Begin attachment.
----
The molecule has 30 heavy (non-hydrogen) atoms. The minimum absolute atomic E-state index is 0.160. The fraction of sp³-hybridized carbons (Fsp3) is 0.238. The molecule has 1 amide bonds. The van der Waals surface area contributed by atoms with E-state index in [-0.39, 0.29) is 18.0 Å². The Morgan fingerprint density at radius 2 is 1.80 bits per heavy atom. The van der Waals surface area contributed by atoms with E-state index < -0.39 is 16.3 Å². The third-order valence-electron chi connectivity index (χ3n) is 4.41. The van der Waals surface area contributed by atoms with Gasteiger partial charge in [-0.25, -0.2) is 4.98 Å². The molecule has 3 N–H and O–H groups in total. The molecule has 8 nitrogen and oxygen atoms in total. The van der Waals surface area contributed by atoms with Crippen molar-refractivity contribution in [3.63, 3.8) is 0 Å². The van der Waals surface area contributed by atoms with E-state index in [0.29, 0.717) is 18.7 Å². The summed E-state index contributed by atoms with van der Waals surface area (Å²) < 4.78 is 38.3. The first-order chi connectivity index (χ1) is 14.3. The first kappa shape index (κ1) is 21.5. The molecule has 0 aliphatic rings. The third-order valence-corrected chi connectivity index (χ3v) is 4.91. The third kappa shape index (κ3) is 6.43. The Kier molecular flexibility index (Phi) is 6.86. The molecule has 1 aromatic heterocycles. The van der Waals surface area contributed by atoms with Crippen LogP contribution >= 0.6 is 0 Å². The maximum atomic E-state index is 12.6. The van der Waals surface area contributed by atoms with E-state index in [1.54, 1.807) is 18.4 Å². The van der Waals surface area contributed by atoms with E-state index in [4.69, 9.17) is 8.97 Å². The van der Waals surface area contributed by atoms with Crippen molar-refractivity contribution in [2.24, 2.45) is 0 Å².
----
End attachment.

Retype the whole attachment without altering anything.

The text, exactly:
The molecule has 30 heavy (non-hydrogen) atoms. The minimum absolute atomic E-state index is 0.160. The fraction of sp³-hybridized carbons (Fsp3) is 0.238. The molecule has 1 amide bonds. The van der Waals surface area contributed by atoms with E-state index in [-0.39, 0.29) is 18.0 Å². The Morgan fingerprint density at radius 2 is 1.80 bits per heavy atom. The van der Waals surface area contributed by atoms with E-state index < -0.39 is 16.3 Å². The third-order valence-electron chi connectivity index (χ3n) is 4.41. The van der Waals surface area contributed by atoms with Gasteiger partial charge in [-0.25, -0.2) is 4.98 Å². The molecule has 3 N–H and O–H groups in total. The molecule has 8 nitrogen and oxygen atoms in total. The van der Waals surface area contributed by atoms with Crippen molar-refractivity contribution in [3.63, 3.8) is 0 Å². The van der Waals surface area contributed by atoms with E-state index in [0.29, 0.717) is 18.7 Å². The summed E-state index contributed by atoms with van der Waals surface area (Å²) < 4.78 is 38.3. The first-order chi connectivity index (χ1) is 14.3. The first kappa shape index (κ1) is 21.5. The molecule has 0 aliphatic rings. The third-order valence-corrected chi connectivity index (χ3v) is 4.91. The third kappa shape index (κ3) is 6.43. The Kier molecular flexibility index (Phi) is 6.86. The molecule has 1 aromatic heterocycles. The van der Waals surface area contributed by atoms with Crippen LogP contribution >= 0.6 is 0 Å². The maximum atomic E-state index is 12.6. The van der Waals surface area contributed by atoms with E-state index in [1.54, 1.807) is 18.4 Å². The van der Waals surface area contributed by atoms with E-state index in [4.69, 9.17) is 8.97 Å². The van der Waals surface area contributed by atoms with Crippen molar-refractivity contribution in [2.24, 2.45) is 0 Å².